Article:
July 29th, 2012
We are maxing out our national credit card, but it’s not the one you think.
Debt has again become controversial.
Haven’t you seen the latest commercial?
But if you’re thinking of paying down your mortgage debt,
Have you paid off your credit cards yet?
Republicans (and occasionally Dems) often complain about how we are “paying the bills with our national credit card,” which is, or will soon be, maxed out and/or over the limit. Indeed, every financial advisor will tell you: pay down high interest debt first, which for most Americans is credit card debt. Mortgage debt, on the other hand, is at a much lower rate, so if you have both, you should clearly pay down the former rather than the latter.
But this isn’t a piece about how to solve America’s credit card debt problem (read “Where’s My Bail-Out? Right Here” for that). Instead, I’m using “high-interest credit card debt” as a metaphor.
According to the American Society of Civil Engineers, America has a unpaid “debt” of $1.7 trillion in deferred infrastructure maintenance costs. That costs our economy an astounding $129 billion per year in lost wages, lost time in traffic, wasted fuel, and damage to vehicles. That’s an “interest rate” of 7.6%, and like with a credit card, that interest keeps on compounding, along with late fees for overdue payment: if we don’t make the necessary investments, it will cost our economy $3.7 trillion in lost economic growth by the end of the decade. That’s equivalent to an additional 10.2% in “interest” per year, for a grand total of 17.8%–right up there with the rest of the high-interest credit cards. The interest on our national debt, in contrast, is under 2%. The difference between the two: more than $250 billion per year, lost and gone, well over the annual $94 billion annual funding gap to actually fix our decrepit infrastructure.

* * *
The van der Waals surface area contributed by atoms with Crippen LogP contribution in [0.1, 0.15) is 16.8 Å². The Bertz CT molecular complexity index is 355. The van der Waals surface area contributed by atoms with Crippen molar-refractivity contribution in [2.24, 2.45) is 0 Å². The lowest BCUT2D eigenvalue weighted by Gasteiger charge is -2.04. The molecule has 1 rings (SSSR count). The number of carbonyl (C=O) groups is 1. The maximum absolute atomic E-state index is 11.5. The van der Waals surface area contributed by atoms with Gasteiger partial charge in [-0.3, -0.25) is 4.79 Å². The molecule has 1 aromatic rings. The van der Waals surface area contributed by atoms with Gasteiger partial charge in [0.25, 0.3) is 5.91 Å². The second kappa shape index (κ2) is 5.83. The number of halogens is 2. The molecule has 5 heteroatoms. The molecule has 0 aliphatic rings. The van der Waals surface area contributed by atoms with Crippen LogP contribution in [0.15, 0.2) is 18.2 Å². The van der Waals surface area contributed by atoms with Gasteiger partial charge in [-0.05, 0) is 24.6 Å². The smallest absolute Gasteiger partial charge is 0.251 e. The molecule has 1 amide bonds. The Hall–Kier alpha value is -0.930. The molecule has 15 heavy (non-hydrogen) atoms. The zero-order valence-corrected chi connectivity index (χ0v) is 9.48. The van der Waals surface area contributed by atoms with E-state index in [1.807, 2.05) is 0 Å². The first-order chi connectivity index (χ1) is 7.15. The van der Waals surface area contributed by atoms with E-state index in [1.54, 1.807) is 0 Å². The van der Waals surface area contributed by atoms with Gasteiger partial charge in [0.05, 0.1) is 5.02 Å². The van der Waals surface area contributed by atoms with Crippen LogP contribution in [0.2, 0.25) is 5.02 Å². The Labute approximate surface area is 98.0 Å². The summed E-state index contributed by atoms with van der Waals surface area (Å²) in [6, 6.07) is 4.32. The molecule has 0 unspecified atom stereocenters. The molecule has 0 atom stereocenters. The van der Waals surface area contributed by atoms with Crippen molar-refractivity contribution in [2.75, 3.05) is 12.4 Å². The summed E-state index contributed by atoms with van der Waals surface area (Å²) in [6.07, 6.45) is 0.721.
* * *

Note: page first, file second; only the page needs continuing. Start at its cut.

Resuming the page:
I’m not saying we shouldn’t get out national debt under control. But our national debt is not the credit card, it’s the mortgage, or a home equity line of credit. Deferred maintenance of and investment in infrastructure is the credit card debt. And that credit card (the “Infrastructure Bank of America Card,” to be exact) is indeed maxed out, and the interest rates are killing our economy.
Here’s one of those “pay off your mortgage early” spiels.
Here’s another (this one’s even more misleading).